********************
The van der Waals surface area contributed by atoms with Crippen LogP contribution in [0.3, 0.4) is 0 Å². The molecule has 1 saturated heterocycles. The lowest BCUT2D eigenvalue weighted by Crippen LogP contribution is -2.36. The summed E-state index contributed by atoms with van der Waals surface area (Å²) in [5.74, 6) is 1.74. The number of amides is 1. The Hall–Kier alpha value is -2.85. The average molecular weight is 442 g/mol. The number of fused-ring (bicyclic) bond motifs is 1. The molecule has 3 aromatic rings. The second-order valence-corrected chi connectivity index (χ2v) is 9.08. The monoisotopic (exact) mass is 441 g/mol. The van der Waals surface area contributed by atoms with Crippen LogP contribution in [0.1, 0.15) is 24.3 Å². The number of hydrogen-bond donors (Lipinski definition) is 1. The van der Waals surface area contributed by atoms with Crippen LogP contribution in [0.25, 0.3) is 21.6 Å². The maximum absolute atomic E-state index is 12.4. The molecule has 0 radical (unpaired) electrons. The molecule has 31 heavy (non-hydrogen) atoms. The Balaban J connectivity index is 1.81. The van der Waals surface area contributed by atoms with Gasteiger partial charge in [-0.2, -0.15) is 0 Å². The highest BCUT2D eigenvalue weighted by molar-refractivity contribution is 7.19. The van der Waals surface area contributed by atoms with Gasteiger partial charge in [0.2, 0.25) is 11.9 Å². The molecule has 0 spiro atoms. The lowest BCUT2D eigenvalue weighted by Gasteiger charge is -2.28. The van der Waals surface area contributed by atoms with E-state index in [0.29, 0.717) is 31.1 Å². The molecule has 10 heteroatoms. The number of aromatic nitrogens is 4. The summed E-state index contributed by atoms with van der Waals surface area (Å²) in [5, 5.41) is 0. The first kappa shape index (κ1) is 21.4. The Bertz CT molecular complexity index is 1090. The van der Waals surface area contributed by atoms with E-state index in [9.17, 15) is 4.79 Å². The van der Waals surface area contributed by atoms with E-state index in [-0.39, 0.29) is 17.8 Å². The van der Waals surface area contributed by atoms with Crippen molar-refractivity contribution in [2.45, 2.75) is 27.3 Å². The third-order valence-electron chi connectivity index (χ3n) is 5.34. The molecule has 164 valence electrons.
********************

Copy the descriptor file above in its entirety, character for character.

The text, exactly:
The van der Waals surface area contributed by atoms with Crippen LogP contribution in [0.3, 0.4) is 0 Å². The molecule has 1 saturated heterocycles. The lowest BCUT2D eigenvalue weighted by Crippen LogP contribution is -2.36. The summed E-state index contributed by atoms with van der Waals surface area (Å²) in [5.74, 6) is 1.74. The number of amides is 1. The Hall–Kier alpha value is -2.85. The average molecular weight is 442 g/mol. The number of fused-ring (bicyclic) bond motifs is 1. The molecule has 3 aromatic rings. The second-order valence-corrected chi connectivity index (χ2v) is 9.08. The monoisotopic (exact) mass is 441 g/mol. The van der Waals surface area contributed by atoms with Crippen LogP contribution in [0.1, 0.15) is 24.3 Å². The number of hydrogen-bond donors (Lipinski definition) is 1. The van der Waals surface area contributed by atoms with Crippen LogP contribution in [0.25, 0.3) is 21.6 Å². The maximum absolute atomic E-state index is 12.4. The molecule has 0 radical (unpaired) electrons. The molecule has 31 heavy (non-hydrogen) atoms. The Balaban J connectivity index is 1.81. The van der Waals surface area contributed by atoms with Gasteiger partial charge in [-0.2, -0.15) is 0 Å². The highest BCUT2D eigenvalue weighted by molar-refractivity contribution is 7.19. The van der Waals surface area contributed by atoms with Gasteiger partial charge in [0.2, 0.25) is 11.9 Å². The molecule has 0 spiro atoms. The lowest BCUT2D eigenvalue weighted by Gasteiger charge is -2.28. The van der Waals surface area contributed by atoms with E-state index in [0.29, 0.717) is 31.1 Å². The molecule has 10 heteroatoms. The number of aromatic nitrogens is 4. The summed E-state index contributed by atoms with van der Waals surface area (Å²) in [5, 5.41) is 0. The first kappa shape index (κ1) is 21.4. The Bertz CT molecular complexity index is 1090. The van der Waals surface area contributed by atoms with E-state index in [9.17, 15) is 4.79 Å². The van der Waals surface area contributed by atoms with E-state index in [-0.39, 0.29) is 17.8 Å². The van der Waals surface area contributed by atoms with Crippen molar-refractivity contribution in [2.45, 2.75) is 27.3 Å². The third-order valence-electron chi connectivity index (χ3n) is 5.34. The molecule has 164 valence electrons.